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http://www.microsoft.com/resources/documentation/windows/xp/all/proddocs/en-us/percent.mspx?mfr=true

The variable %0 in a batch script is set to the name of the executing batch file. The ~dp special syntax between the % and the 0 basically says to expand the variable %0 to show the drive letter and path, which gives you the current directory containing the batch file!

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Just another useful explanation: http://htipe.wordpress.com/2008/10/09/the-dp0-variable/

The %~dp0 Variable

The %~dp0 (that’s a zero) variable when referenced within a Windows batch file will expand to the drive letter and path of that batch file.

The variables %0-%9 refer to the command line parameters of the batch file. %1-%9 refer to command line arguments after the batch file name. %0 refers to the batch file itself.

If you follow the percent character (%) with a tilde character (~), you can insert a modifier(s) before the parameter number to alter the way the variable is expanded. The d modifier expands to the drive letter and the p modifier expands to the path of the parameter.

Example: Let’s say you have a directory on C: called bat_files, and in that directory is a file called example.bat. In this case, %~dp0 (combining the d and p modifiers) will expand to C:\bat_files.

Check out this Microsoft article for a full explanation.

Also, check out this forum thread.

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It would be great if you could provide a brief summary of the link's contents. Thank you –  Marvin Thobejane Jun 21 '13 at 5:09
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Another tip that would help a lot is that to set the current directory to a different drive one would have to use %~d0 first, then cd %~dp0. This will change the directory to the batch file's drive, then change to its folder.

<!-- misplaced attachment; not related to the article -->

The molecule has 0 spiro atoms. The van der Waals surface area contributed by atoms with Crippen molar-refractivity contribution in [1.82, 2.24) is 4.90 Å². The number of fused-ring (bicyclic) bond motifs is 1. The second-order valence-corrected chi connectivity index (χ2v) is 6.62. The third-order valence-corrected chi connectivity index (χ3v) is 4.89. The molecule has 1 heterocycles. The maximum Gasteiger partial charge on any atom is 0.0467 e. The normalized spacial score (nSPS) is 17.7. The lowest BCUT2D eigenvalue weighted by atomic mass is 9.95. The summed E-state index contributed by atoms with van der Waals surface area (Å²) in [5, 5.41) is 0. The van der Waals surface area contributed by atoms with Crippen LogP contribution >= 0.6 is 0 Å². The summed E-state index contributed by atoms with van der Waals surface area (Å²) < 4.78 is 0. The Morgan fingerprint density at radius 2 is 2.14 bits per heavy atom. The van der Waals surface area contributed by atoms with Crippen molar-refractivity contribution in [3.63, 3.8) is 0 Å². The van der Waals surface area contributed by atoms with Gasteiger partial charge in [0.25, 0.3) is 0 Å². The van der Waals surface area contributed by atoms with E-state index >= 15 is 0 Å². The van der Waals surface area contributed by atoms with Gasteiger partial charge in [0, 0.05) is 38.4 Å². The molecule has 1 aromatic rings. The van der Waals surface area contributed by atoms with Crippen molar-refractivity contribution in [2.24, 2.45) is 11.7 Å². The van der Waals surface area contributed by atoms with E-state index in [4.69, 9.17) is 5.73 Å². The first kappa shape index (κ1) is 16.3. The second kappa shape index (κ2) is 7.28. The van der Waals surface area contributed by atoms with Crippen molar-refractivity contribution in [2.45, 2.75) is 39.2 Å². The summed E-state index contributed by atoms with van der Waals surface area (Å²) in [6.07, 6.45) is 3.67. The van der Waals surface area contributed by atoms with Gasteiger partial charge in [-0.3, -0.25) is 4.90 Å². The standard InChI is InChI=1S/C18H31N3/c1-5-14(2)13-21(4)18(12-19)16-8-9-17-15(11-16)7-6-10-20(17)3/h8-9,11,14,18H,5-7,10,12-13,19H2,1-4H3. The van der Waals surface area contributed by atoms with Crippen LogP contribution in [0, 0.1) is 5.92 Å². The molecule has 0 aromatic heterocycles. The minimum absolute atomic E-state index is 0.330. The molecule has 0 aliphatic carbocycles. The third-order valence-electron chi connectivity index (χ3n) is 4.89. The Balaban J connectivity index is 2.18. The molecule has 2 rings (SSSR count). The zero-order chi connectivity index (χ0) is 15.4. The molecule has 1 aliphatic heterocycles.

Alternatively, for #oneLinerLovers, as @Omni pointed out in the comments cd /d %~dp0 will change both the drive and directory :)

Hope this helps someone.

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Great tip! Thanks! –  Sebastián Grignoli Sep 19 '12 at 14:57
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cd has a built in parameter that will switch both the drive and the folder: cd /d %~dp0 –  OmnipotentEntity Oct 4 '12 at 19:42
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You are right and the /d argument is helpful, but it deserves to be posted as a candidate alternative answer and not a comment to this one. Thank you for pointing this out though, I didn't know about it :) –  Marvin Thobejane Oct 12 '12 at 11:16
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Great example from Strawberry Perl's portable shell launcher:

set drive=%~dp0
set drivep=%drive%
if #%drive:~-1%# == #\# set drivep=%drive:~0,-1%

set PATH=%drivep%\perl\site\bin;%drivep%\perl\bin;%drivep%\c\bin;%PATH%

not sure what the negative 1's doing there myself, but it works a treat!

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+1 very useful. The if statement checks if a backslash is present and removes the backslash if necessary. The negative 1 in the condition extracts the last character, and the expression in the set statement takes the path string minus the last character (which is the backslash). –  Matt Oct 16 '12 at 11:59
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An example would be nice - here's a trivial one for %I in (.) do @echo %~xI it lists only the EXTENSIONS of each file in current folder

for more useful variable combinations (also listed in previous response) from the CMD prompt execute: HELP FOR which contains this snippet

The modifiers can be combined to get compound results:

%~dpI       - expands %I to a drive letter and path only
%~nxI       - expands %I to a file name and extension only
%~fsI       - expands %I to a full path name with short names only
%~dp$PATH:I - searches the directories listed in the PATH
               environment variable for %I and expands to the
               drive letter and path of the first one found.
%~ftzaI     - expands %I to a DIR like output line